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Wed 16 Jan 2019 @ 12:27
'This ground-breaking book gives a concrete example of how the learning of churches in Tanzania is instructive for… https://t.co/yTTz3GEwwF
Author(s): Elaine Graham, Heather Walton, Frankie Ward
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Following the same topics as the "Methods" volume, this reader is aimed at postgraduates and academics interested in the expanding volume of work and research surrounding theological reflection. Brought together in this second volume are materials relating to the same topics and dealt with by the same divisions, descriptions and features. The identified models being The Living Human Document, Constructive Narrative Theology, Canonical Narrative Theology, Corporate Theological Reflection, The Correlative Method, Performative or Praxis Theological Reflection and Theology in the Vernacular, or local theologies. Volume one described and identified the various models whilst this new second volume fleshes out these descriptions by allowing the reader access to a variety of sources and examples of writings within these models.
Elaine L. Graham is the Grosvenor Research Professor of Practical Theology at the University of Chester. She was until October 2009 the Samuel Ferguson Professor of Social and Pastoral Theology at the University of Manchester. In March 2014, she was installed as Canon Theologian of Chester Cathedral.
Elaine Graham is the Samuel Ferguson Professor of Social and Pastoral Theology at the Victoria University of Manchester. Heather Walton is Lecturer in Practical Theology at the University of Glasgow. Frances Ward is a priest in the Diocese of Manchester and Editor of Contact in the Interdisciplinary Journal of Pastoral Care.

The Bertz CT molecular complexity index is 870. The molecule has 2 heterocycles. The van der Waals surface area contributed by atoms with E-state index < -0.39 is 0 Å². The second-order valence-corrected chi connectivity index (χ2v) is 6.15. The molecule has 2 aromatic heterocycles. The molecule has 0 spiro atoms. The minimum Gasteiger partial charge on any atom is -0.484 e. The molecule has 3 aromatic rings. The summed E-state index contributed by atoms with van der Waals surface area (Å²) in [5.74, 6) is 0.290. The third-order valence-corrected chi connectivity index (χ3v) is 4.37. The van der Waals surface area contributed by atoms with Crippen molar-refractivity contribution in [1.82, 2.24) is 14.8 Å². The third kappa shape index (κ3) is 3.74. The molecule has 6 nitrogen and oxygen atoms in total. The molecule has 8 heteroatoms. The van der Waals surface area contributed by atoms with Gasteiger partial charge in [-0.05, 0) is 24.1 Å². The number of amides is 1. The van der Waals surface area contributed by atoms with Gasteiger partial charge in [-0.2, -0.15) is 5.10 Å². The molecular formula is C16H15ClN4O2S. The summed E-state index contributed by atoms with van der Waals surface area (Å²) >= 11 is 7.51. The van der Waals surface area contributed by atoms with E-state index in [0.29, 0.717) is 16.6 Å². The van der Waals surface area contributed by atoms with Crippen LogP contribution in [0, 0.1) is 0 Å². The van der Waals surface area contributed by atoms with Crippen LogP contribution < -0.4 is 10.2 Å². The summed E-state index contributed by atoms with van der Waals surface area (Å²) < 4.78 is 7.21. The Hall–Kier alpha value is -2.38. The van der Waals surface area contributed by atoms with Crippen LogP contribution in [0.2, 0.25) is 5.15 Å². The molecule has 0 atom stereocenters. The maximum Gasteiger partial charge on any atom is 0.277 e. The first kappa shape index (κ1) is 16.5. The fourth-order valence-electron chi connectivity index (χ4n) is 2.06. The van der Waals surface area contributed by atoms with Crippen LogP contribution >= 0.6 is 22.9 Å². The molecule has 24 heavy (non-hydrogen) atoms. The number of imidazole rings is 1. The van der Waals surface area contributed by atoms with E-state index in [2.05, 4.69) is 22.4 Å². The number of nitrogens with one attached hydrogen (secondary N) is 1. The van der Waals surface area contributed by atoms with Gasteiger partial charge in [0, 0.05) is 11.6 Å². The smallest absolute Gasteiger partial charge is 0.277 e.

Heather Walton is Senior Lecturer in Theology and Religious Studies at the University of Glasgow and Co-director of the Centre for Literature, Theology and the Arts at the University of Glasgow.
'The book contains a wealth of passages which both scholar and student will find useful... Anyone interested in reading first-hand the seminal works around theological reflection and practical theology should use this book; they will not be disappointed'. Stella Mills, Staffordshire University, Rural Theology, Volume 6 2008
'Theological Reflection: Sources will become an invaluable resource for all who are interested in the practice of public theological reflection in the complex societies that characterize the twenty-first century...This text can provide an important tool for those committed to making sense of faith in the public realm. The reader can use this book, build on it and participate in the task of hammering out a public theology that makes sense of life and faith in the twenty-first century'. Chris Shannahan, University of Birmingham, UK